Caterers are faced with a variety of demands when preparing for an event. Creating a delectable menu, judging appropriate quantities, and ensuring every dish is ready at just the right time—it’s a carefully choreographed dance. But caterers have an often unpredictable factor to consider that has the potential to trip up their steps: accommodating dietary restrictions, including vegetarian and vegan diets.
Vegetarian and vegan diets date back to ancient civilizations, and in a 2012 Gallup poll, 5% of Americans identified themselves as vegetarian and 2% identified themselves as vegan. Despite the prevalence of these diets, many caterers, hotels and restaurants still don’t have processes in place to sufficiently accommodate vegetarian and vegan guests. Chefs may not have the budget to create a separate vegetarian or vegan menu option, and at events that don’t require pre-registration, it can be difficult to estimate how many vegetarian or vegan meals will be needed.
One way to tackle the challenge of vegetarian- and vegan-friendly meals is to create dishes in which animal-based ingredients can easily be switched out with veggie alternatives. Remember, creating a vegetarian or vegan dish is an exercise in substitution, not elimination. People who adhere to a vegetarian or vegan diet still need calories and protein so they can be re-energized by their meals. Simply removing any “offending” ingredients from these guests’ plates will not create a satisfying meal and may lead to guests leaving the meal hungry and unable to fully focus on their next activities.
I recently attended a luncheon where the entree was a lovely spinach and tomato salad topped with strips of beef and shreds of Parmesan cheese. I had requested a vegetarian meal on my RSVP, so my salad came out exactly as the others but without the beef. The guest next to me had requested a vegan meal, and her salad came without both the beef and the cheese. Neither of our plates had any substitutes for the ingredients that had been removed, dramatically reducing the amount of calories available to us and ultimately leaving us with attractive but unsatisfying plates of spinach and tomatoes.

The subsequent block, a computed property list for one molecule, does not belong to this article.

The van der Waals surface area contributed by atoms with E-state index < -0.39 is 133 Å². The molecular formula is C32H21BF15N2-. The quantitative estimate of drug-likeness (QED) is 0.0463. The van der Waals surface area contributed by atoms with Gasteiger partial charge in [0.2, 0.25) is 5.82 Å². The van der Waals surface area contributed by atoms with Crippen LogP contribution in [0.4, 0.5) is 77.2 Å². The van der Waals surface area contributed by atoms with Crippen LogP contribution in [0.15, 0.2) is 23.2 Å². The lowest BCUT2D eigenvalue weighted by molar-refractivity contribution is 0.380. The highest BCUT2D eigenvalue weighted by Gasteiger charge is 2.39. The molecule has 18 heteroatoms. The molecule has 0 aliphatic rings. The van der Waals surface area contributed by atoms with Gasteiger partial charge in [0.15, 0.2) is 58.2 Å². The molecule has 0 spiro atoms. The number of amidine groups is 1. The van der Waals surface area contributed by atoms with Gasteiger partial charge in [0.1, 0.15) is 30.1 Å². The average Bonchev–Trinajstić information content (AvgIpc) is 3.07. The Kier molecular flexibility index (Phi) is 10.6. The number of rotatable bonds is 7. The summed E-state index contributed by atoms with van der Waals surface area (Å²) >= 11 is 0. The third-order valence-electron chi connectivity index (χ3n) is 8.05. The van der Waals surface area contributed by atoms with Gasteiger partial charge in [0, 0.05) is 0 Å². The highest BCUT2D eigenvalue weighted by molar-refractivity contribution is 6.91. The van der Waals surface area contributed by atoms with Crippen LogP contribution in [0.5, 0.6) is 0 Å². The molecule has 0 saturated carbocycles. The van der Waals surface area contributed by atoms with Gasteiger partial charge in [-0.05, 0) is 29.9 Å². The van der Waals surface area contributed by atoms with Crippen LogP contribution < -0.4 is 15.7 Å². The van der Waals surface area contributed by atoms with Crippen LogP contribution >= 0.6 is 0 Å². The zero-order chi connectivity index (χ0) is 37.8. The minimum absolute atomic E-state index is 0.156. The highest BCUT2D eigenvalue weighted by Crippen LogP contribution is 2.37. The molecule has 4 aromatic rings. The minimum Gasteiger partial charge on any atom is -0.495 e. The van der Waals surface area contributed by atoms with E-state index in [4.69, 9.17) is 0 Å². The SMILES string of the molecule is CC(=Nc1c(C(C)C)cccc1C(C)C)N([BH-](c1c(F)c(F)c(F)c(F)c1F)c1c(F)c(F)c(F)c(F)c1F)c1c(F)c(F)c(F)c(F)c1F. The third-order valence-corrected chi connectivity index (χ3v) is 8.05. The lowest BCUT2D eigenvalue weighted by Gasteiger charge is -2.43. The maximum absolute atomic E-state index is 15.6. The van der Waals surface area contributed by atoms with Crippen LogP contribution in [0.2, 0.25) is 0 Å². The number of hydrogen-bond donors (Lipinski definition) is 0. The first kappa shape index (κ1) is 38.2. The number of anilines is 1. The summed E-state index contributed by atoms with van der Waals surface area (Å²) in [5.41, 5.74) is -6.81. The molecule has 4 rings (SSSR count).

In cases like this, caterers should plan to have a vegan protein substitute on hand to replace ingredients that are removed from vegetarian and vegan plates. There are a variety of plant-based proteins that are simple to prepare and will give vegetarian and vegan guests the same satisfying experience enjoyed by omnivorous guests.
Below I’ve created a Caterer’s Guide to Vegan Protein, based on data compiled by the Vegetarian Resource Group. Consider these substitutions when planning menus for events that may have vegetarian or vegan guests. You may even discover a new favorite ingredient to incorporate into “conventional” menu items as well!
Beans and legumes are fantastic vegan protein sources that can easily replace meat in salads, wraps, tacos and more. Veggie burgers are an obvious substitute for hamburgers and other sandwiches, but they can also be crumbled to add texture to a salad or wrap. Processed vegan proteins like tempeh, seitan and tofu may seem like intimidating ingredients at first, but with practice they can be a delicious source of texture and protein, and they can also be prepared in larger chunks, strips or even steaks, making them an easy substitute for meat.
Here are some other recipe ideas for easy vegan protein substitutions:
- Prepare a vegan base for chili, then mix in either beans or meat based on each guest’s dietary preference.
- Start with a vegan blend of fajita-style vegetables, then mix with tempeh, black beans or meat to create taco filling.
- For breakfast, offer a tofu scramble alongside scrambled eggs, with a variety of vegan and non-vegan toppings.
- Ensure peanut butter is offered as a vegan bagel spread, alongside traditional cream cheese or butter.
- Toss a vegan salad base, then top with meat, cheese, or a mix of beans, peas and nuts.
Remember that all of your guests are counting on their meals to satisfy and re-engergize them for the next phase of their day, and vegetarian and vegan guests won’t be fulfilled by half-empty plates. Don’t rely on simply removing non-vegan ingredients from their plates. Show your vegetarian and vegan guests the same hospitality offered to guests who follow conventional diets by including appropriate substitute ingredients in their meals.